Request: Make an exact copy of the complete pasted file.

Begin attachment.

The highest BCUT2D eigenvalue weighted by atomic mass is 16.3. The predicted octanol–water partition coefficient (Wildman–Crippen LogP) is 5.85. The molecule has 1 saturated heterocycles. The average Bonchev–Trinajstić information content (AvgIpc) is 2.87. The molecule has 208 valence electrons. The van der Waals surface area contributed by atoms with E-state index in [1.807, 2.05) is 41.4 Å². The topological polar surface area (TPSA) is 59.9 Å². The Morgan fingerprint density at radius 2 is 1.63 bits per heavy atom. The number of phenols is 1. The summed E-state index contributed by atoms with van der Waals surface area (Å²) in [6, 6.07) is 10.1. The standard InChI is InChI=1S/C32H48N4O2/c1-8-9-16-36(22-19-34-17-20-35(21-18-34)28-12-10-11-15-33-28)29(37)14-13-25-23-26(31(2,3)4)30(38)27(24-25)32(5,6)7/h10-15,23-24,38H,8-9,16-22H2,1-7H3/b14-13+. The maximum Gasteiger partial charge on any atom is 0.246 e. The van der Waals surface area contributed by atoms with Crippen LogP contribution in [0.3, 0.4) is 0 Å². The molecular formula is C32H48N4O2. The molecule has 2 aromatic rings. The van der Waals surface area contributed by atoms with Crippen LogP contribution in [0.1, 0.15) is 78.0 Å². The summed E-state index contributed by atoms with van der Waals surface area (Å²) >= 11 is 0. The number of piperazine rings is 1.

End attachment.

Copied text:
The highest BCUT2D eigenvalue weighted by atomic mass is 16.3. The predicted octanol–water partition coefficient (Wildman–Crippen LogP) is 5.85. The molecule has 1 saturated heterocycles. The average Bonchev–Trinajstić information content (AvgIpc) is 2.87. The molecule has 208 valence electrons. The van der Waals surface area contributed by atoms with E-state index in [1.807, 2.05) is 41.4 Å². The topological polar surface area (TPSA) is 59.9 Å². The Morgan fingerprint density at radius 2 is 1.63 bits per heavy atom. The number of phenols is 1. The summed E-state index contributed by atoms with van der Waals surface area (Å²) in [6, 6.07) is 10.1. The standard InChI is InChI=1S/C32H48N4O2/c1-8-9-16-36(22-19-34-17-20-35(21-18-34)28-12-10-11-15-33-28)29(37)14-13-25-23-26(31(2,3)4)30(38)27(24-25)32(5,6)7/h10-15,23-24,38H,8-9,16-22H2,1-7H3/b14-13+. The maximum Gasteiger partial charge on any atom is 0.246 e. The van der Waals surface area contributed by atoms with Crippen LogP contribution in [0.3, 0.4) is 0 Å². The molecular formula is C32H48N4O2. The molecule has 2 aromatic rings. The van der Waals surface area contributed by atoms with Crippen LogP contribution in [0.1, 0.15) is 78.0 Å². The summed E-state index contributed by atoms with van der Waals surface area (Å²) >= 11 is 0. The number of piperazine rings is 1.